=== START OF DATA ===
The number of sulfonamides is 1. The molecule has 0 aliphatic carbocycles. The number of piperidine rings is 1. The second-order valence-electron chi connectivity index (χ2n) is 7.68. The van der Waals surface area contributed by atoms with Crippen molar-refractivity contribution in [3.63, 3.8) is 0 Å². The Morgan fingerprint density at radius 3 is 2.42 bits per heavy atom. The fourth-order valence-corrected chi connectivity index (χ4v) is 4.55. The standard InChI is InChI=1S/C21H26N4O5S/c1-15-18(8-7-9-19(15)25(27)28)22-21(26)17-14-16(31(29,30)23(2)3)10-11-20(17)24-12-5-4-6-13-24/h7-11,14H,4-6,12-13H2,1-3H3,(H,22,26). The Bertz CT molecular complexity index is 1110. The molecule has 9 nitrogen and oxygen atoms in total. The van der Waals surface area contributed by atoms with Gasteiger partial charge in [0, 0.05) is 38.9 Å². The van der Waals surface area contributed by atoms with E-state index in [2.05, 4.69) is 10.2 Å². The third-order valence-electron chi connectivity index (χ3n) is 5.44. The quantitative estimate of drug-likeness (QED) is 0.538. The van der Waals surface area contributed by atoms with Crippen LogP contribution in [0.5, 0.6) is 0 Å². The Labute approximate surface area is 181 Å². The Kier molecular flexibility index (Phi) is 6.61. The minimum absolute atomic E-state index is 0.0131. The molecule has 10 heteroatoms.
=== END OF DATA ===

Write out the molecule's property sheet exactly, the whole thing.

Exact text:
The number of sulfonamides is 1. The molecule has 0 aliphatic carbocycles. The number of piperidine rings is 1. The second-order valence-electron chi connectivity index (χ2n) is 7.68. The van der Waals surface area contributed by atoms with Crippen molar-refractivity contribution in [3.63, 3.8) is 0 Å². The Morgan fingerprint density at radius 3 is 2.42 bits per heavy atom. The fourth-order valence-corrected chi connectivity index (χ4v) is 4.55. The standard InChI is InChI=1S/C21H26N4O5S/c1-15-18(8-7-9-19(15)25(27)28)22-21(26)17-14-16(31(29,30)23(2)3)10-11-20(17)24-12-5-4-6-13-24/h7-11,14H,4-6,12-13H2,1-3H3,(H,22,26). The Bertz CT molecular complexity index is 1110. The molecule has 9 nitrogen and oxygen atoms in total. The van der Waals surface area contributed by atoms with Gasteiger partial charge in [0, 0.05) is 38.9 Å². The van der Waals surface area contributed by atoms with E-state index in [2.05, 4.69) is 10.2 Å². The third-order valence-electron chi connectivity index (χ3n) is 5.44. The quantitative estimate of drug-likeness (QED) is 0.538. The van der Waals surface area contributed by atoms with Crippen LogP contribution in [0.5, 0.6) is 0 Å². The Labute approximate surface area is 181 Å². The Kier molecular flexibility index (Phi) is 6.61. The minimum absolute atomic E-state index is 0.0131. The molecule has 10 heteroatoms.